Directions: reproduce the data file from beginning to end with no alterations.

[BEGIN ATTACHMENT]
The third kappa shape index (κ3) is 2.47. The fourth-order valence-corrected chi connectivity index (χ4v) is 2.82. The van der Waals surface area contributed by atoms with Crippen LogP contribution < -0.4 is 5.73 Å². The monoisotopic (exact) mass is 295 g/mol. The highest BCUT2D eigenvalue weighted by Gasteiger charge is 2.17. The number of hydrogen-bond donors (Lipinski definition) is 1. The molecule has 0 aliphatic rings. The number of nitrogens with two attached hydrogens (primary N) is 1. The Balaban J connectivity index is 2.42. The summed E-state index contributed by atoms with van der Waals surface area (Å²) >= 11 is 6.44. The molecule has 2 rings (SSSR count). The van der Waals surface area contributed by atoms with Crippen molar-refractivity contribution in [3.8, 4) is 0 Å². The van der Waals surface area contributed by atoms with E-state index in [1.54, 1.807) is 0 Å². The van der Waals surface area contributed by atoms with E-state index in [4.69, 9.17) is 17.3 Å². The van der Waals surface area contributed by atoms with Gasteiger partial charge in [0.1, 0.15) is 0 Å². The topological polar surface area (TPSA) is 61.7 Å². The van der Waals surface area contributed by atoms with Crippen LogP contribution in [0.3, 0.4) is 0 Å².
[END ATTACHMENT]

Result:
The third kappa shape index (κ3) is 2.47. The fourth-order valence-corrected chi connectivity index (χ4v) is 2.82. The van der Waals surface area contributed by atoms with Crippen LogP contribution < -0.4 is 5.73 Å². The monoisotopic (exact) mass is 295 g/mol. The highest BCUT2D eigenvalue weighted by Gasteiger charge is 2.17. The number of hydrogen-bond donors (Lipinski definition) is 1. The molecule has 0 aliphatic rings. The number of nitrogens with two attached hydrogens (primary N) is 1. The Balaban J connectivity index is 2.42. The summed E-state index contributed by atoms with van der Waals surface area (Å²) >= 11 is 6.44. The molecule has 2 rings (SSSR count). The van der Waals surface area contributed by atoms with Crippen molar-refractivity contribution in [3.8, 4) is 0 Å². The van der Waals surface area contributed by atoms with E-state index in [1.54, 1.807) is 0 Å². The van der Waals surface area contributed by atoms with E-state index in [4.69, 9.17) is 17.3 Å². The van der Waals surface area contributed by atoms with Gasteiger partial charge in [0.1, 0.15) is 0 Å². The topological polar surface area (TPSA) is 61.7 Å². The van der Waals surface area contributed by atoms with Crippen LogP contribution in [0.3, 0.4) is 0 Å².